Kenyan Opposition leader Raila Odinga says President Mwai Kibaki is in office illegally and that he will not negotiate with the government until the president steps down.
Mr. Odinga made the comments to reporters Saturday in response to Mr. Kibaki's announcement that he is ready to form a national unity government with the opposition in an effort to end the unrest in the nation.
Mr. Kibaki had met earlier today in Nairobi with the U.S. assistant secretary of state for African affairs, Jendayi Frazer. The U.S. diplomat had also met today with Mr. Odinga.
More than 300 people have been killed in violence that has plagued the nation since last week's disputed elections. Mr. Odinga accused Mr. Kibaki of rigging the December 27th election in his favor.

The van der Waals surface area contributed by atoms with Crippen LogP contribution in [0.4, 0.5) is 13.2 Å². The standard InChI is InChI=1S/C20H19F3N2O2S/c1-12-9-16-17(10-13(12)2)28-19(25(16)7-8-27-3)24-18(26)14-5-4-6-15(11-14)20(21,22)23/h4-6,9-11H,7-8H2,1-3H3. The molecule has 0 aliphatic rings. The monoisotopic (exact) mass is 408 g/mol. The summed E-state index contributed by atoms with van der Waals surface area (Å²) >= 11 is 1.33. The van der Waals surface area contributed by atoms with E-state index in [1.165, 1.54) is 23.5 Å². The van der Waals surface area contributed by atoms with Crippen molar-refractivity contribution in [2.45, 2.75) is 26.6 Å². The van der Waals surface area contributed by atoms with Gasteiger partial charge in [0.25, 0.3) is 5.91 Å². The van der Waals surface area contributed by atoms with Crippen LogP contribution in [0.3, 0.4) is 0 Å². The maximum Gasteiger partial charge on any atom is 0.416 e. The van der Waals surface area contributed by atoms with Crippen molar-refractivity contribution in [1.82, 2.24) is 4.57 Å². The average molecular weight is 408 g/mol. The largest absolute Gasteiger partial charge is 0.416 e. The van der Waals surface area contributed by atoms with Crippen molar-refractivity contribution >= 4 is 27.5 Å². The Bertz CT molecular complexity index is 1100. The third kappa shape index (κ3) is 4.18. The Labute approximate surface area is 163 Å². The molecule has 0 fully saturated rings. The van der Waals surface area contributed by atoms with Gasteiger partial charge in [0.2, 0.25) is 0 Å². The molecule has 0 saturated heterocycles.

At the Vatican Saturday, Pope Benedict released a letter to Kenya's Catholic bishops calling for an end to the violence.
Much of the violence is between Mr. Odinga's Luo tribe and the president's Kikuyu tribe. Both sides have accused the other of committing acts of genocide.
The U.N. says the unrest also has forced more than 250,000 people from their homes. Aid workers say they are struggling to get supplies to thousands of people cut off from food and water.
International observers have described last week's vote as seriously flawed. Leaders of Mr. Odinga's Orange Democratic Movement opposition party have called for new elections. The government says it will accept that proposition, but only if a court orders a new vote.
British Foreign Secretary David Miliband issued a statement Friday calling on Kenya's leaders to strike a power-sharing agreement to restore peace in the country.
Mr. Kibaki has said he will talk with political rivals when post-election violence ends.
Kenyan security forces prevented the opposition from carrying out a protest march and rally in Nairobi's Uhuru Park. Another protest called for Friday never materialized.
Some information for this report was provided by AFP, AP and Reuters.